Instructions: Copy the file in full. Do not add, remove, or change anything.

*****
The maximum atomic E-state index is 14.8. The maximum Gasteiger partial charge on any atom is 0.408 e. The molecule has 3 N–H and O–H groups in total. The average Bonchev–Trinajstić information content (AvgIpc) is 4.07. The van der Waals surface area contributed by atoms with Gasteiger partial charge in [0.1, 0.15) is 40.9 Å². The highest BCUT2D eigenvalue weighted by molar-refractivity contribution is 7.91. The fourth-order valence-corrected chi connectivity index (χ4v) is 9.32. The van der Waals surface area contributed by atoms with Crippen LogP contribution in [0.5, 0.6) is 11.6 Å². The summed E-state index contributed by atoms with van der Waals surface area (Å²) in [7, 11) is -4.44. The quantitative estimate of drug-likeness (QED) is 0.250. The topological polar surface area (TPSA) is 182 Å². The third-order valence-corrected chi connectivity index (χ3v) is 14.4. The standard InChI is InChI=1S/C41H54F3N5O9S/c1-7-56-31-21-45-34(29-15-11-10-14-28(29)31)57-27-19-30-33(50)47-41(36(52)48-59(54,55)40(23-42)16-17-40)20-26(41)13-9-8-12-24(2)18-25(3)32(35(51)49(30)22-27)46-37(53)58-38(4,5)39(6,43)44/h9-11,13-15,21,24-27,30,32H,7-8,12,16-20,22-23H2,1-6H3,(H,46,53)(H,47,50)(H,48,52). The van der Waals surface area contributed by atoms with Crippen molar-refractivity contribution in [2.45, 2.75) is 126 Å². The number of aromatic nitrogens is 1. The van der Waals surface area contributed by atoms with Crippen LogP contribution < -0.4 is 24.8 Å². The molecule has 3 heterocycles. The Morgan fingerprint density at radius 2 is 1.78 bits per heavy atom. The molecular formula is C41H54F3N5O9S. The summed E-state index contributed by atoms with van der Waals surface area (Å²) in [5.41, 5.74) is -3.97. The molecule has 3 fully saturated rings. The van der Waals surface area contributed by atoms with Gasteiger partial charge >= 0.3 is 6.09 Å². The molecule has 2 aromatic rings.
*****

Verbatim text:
The maximum atomic E-state index is 14.8. The maximum Gasteiger partial charge on any atom is 0.408 e. The molecule has 3 N–H and O–H groups in total. The average Bonchev–Trinajstić information content (AvgIpc) is 4.07. The van der Waals surface area contributed by atoms with Gasteiger partial charge in [0.1, 0.15) is 40.9 Å². The highest BCUT2D eigenvalue weighted by molar-refractivity contribution is 7.91. The fourth-order valence-corrected chi connectivity index (χ4v) is 9.32. The van der Waals surface area contributed by atoms with Crippen LogP contribution in [0.5, 0.6) is 11.6 Å². The summed E-state index contributed by atoms with van der Waals surface area (Å²) in [7, 11) is -4.44. The quantitative estimate of drug-likeness (QED) is 0.250. The topological polar surface area (TPSA) is 182 Å². The third-order valence-corrected chi connectivity index (χ3v) is 14.4. The standard InChI is InChI=1S/C41H54F3N5O9S/c1-7-56-31-21-45-34(29-15-11-10-14-28(29)31)57-27-19-30-33(50)47-41(36(52)48-59(54,55)40(23-42)16-17-40)20-26(41)13-9-8-12-24(2)18-25(3)32(35(51)49(30)22-27)46-37(53)58-38(4,5)39(6,43)44/h9-11,13-15,21,24-27,30,32H,7-8,12,16-20,22-23H2,1-6H3,(H,46,53)(H,47,50)(H,48,52). The van der Waals surface area contributed by atoms with Crippen molar-refractivity contribution in [2.45, 2.75) is 126 Å². The number of aromatic nitrogens is 1. The van der Waals surface area contributed by atoms with Crippen LogP contribution < -0.4 is 24.8 Å². The molecule has 3 heterocycles. The Morgan fingerprint density at radius 2 is 1.78 bits per heavy atom. The molecular formula is C41H54F3N5O9S. The summed E-state index contributed by atoms with van der Waals surface area (Å²) in [5.41, 5.74) is -3.97. The molecule has 3 fully saturated rings. The van der Waals surface area contributed by atoms with Gasteiger partial charge >= 0.3 is 6.09 Å². The molecule has 2 aromatic rings.